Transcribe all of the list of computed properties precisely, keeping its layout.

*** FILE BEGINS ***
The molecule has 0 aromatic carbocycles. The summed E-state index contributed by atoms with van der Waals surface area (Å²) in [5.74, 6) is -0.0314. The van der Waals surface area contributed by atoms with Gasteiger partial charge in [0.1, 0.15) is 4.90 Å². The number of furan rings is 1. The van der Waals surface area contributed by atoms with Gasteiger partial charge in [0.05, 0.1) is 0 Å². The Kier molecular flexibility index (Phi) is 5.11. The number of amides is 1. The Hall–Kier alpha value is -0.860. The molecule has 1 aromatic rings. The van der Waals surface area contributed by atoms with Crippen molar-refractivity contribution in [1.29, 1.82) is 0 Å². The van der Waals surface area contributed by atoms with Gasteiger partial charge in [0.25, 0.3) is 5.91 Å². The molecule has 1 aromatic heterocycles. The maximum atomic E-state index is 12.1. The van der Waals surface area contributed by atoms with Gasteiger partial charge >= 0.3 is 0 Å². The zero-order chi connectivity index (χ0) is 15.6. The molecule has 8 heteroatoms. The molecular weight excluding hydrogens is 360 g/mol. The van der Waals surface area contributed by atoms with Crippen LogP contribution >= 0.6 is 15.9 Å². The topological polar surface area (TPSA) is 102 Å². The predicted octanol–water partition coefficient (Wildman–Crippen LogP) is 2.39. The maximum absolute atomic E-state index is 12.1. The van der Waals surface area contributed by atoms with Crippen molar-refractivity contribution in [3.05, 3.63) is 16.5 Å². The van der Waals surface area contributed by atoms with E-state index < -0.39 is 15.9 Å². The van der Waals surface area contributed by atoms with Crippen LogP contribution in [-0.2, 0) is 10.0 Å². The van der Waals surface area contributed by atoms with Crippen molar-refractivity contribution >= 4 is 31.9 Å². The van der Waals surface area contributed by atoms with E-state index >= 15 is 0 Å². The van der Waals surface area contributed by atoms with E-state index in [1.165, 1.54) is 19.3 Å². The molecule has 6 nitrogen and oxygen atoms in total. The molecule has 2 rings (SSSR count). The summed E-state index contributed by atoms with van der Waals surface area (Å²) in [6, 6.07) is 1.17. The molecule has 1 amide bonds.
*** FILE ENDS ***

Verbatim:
The molecule has 0 aromatic carbocycles. The summed E-state index contributed by atoms with van der Waals surface area (Å²) in [5.74, 6) is -0.0314. The van der Waals surface area contributed by atoms with Gasteiger partial charge in [0.1, 0.15) is 4.90 Å². The number of furan rings is 1. The van der Waals surface area contributed by atoms with Gasteiger partial charge in [0.05, 0.1) is 0 Å². The Kier molecular flexibility index (Phi) is 5.11. The number of amides is 1. The Hall–Kier alpha value is -0.860. The molecule has 1 aromatic rings. The van der Waals surface area contributed by atoms with Crippen molar-refractivity contribution in [1.29, 1.82) is 0 Å². The van der Waals surface area contributed by atoms with Gasteiger partial charge in [0.25, 0.3) is 5.91 Å². The molecule has 1 aromatic heterocycles. The maximum atomic E-state index is 12.1. The van der Waals surface area contributed by atoms with Gasteiger partial charge >= 0.3 is 0 Å². The zero-order chi connectivity index (χ0) is 15.6. The molecule has 8 heteroatoms. The molecular weight excluding hydrogens is 360 g/mol. The van der Waals surface area contributed by atoms with Crippen LogP contribution >= 0.6 is 15.9 Å². The topological polar surface area (TPSA) is 102 Å². The predicted octanol–water partition coefficient (Wildman–Crippen LogP) is 2.39. The maximum absolute atomic E-state index is 12.1. The van der Waals surface area contributed by atoms with Crippen molar-refractivity contribution in [3.05, 3.63) is 16.5 Å². The van der Waals surface area contributed by atoms with E-state index < -0.39 is 15.9 Å². The van der Waals surface area contributed by atoms with Crippen LogP contribution in [-0.2, 0) is 10.0 Å². The van der Waals surface area contributed by atoms with Crippen molar-refractivity contribution >= 4 is 31.9 Å². The van der Waals surface area contributed by atoms with E-state index >= 15 is 0 Å². The van der Waals surface area contributed by atoms with E-state index in [1.165, 1.54) is 19.3 Å². The molecule has 6 nitrogen and oxygen atoms in total. The molecule has 2 rings (SSSR count). The summed E-state index contributed by atoms with van der Waals surface area (Å²) in [6, 6.07) is 1.17. The molecule has 1 amide bonds.